“Need to Know Basis” – A Good Rule of Thumb Under the ADA
Under the Americans with Disabilities Act (“ADA”), employers have certain obligations regarding the non-disclosure of employee medical information and disabilities. For instance, under the ADA, information an employer obtains regarding an employee’s medical condition must be collected on separate forms, kept in medical files, and treated as a confidential medical record. In fact, it should be kept entirely separate from the rest of the personnel file.
This ADA mandate also means an employer cannot disclose an employee’s medical condition to the masses. An employer in Connecticut unfortunately learned this lesson the hard way. Day and Zimmermann NPS, a staffing services provider, hired an electrician to work during the shutdown of a power plant in Waterford, Connecticut. The electrician filed an EEOC Charge asserting an ADA claim when he was terminated following his disclosure that he could not work around radiation due to a lung condition. He maintained the plant had numerous areas that had no radiation and thus his employment did not have to be terminated.
Day and Zimmermann explained the details of the electrician’s Charge and his restrictions to work in a letter to 146 members of his union. The Company sent the letter as part of the EEOC’s investigation of the underlying Charge when the EEOC sought information regarding additional workers’ contact information. The gist of the letter was giving the workers a “heads up” about the information the EEOC requested but it also identified the complainant by name and described the facts in his EEOC Charge.
The EEOC brought suit in the United States District Court for the District of Connecticut asserting a claim for retaliation against the worker who filed the EEOC Charge and an interference claim on the grounds the disclosure of the Charge interfered with the rights of workers to communicate with the EEOC and file charges. (While the EEOC did not focus on the Company’s disclosure of the employee’s medical information in its lawsuit, this is an additional claim the EEOC could have explored.)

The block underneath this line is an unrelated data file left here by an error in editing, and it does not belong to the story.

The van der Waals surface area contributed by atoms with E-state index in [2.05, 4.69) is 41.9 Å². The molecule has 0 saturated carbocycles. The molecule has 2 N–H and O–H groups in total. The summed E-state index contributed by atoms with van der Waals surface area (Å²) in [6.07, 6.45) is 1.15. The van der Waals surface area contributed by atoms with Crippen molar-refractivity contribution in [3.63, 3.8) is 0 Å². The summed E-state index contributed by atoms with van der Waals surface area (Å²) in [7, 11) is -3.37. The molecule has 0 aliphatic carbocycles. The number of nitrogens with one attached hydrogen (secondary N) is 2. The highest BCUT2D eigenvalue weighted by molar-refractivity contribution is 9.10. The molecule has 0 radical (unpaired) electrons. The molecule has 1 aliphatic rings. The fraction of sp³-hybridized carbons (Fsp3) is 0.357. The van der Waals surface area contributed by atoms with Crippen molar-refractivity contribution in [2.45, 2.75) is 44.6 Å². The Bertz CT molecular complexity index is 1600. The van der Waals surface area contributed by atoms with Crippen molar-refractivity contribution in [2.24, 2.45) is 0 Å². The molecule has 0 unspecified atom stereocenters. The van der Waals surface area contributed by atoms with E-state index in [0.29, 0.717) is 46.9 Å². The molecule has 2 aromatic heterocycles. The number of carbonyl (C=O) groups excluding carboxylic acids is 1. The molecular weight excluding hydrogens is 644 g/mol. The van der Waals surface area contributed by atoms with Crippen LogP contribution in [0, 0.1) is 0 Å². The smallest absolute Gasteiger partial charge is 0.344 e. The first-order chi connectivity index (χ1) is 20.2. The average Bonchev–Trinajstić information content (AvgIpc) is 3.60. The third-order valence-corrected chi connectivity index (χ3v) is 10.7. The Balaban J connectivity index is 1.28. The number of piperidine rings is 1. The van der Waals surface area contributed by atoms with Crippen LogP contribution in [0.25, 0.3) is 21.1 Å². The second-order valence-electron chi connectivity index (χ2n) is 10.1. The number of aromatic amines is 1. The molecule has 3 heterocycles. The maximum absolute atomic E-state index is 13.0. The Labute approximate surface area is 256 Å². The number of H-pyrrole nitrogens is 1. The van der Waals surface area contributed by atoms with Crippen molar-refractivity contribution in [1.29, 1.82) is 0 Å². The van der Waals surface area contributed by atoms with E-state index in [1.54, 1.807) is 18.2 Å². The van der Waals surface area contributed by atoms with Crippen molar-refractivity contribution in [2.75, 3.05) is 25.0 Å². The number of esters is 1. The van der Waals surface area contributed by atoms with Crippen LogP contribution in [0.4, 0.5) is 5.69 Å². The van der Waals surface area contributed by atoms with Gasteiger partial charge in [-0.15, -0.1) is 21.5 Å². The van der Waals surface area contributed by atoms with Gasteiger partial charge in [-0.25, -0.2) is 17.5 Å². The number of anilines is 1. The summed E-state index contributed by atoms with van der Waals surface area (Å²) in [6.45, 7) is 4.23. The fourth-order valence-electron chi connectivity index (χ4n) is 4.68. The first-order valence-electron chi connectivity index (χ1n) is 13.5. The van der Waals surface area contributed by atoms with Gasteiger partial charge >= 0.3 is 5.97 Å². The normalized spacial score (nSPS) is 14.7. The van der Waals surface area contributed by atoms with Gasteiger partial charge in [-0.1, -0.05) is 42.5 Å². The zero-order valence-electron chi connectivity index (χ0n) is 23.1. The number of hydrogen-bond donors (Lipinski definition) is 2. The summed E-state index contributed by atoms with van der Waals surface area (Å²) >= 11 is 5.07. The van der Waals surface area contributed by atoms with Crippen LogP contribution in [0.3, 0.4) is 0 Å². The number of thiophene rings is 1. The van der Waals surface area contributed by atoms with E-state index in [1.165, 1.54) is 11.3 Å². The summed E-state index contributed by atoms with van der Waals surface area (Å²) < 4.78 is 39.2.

The case was resolved pursuant to a three-year consent decree which enjoined Day & Zimmermann from future retaliation or interference with ADA-protected rights and prohibited the company from publicizing the identity of individuals who file charges of disability discrimination in the future. The decree further provides for revision of Day and Zimmermann’s company policies, an extended statute of limitations for certain individuals to file ADA claims with the EEOC, and $45,000 in compensatory damages to the employee who filed the original discrimination charge. This case makes clear the EEOC, and other administrative agencies, take very seriously anything that might be construed as an attempt by a company to interfere in an employee’s right to file a charge of discrimination.
Additionally, for employers, this case is a good reminder that disclosure of an employee’s disability or medical condition (and any other non-public information) can have serious consequences. In the instant case, none of the workers who received the letter needed to know the complainant’s name or the specifics of his condition. Only a limited group of people need any medical or confidential information in order to evaluate what reasonable accommodation can be made for an employee.
Brody and Associates regularly provides counsel on the ADA, as well as other civil rights issues and employment laws in general. If we can be of assistance in this area, please contact us at email@example.com or 203.454.0560.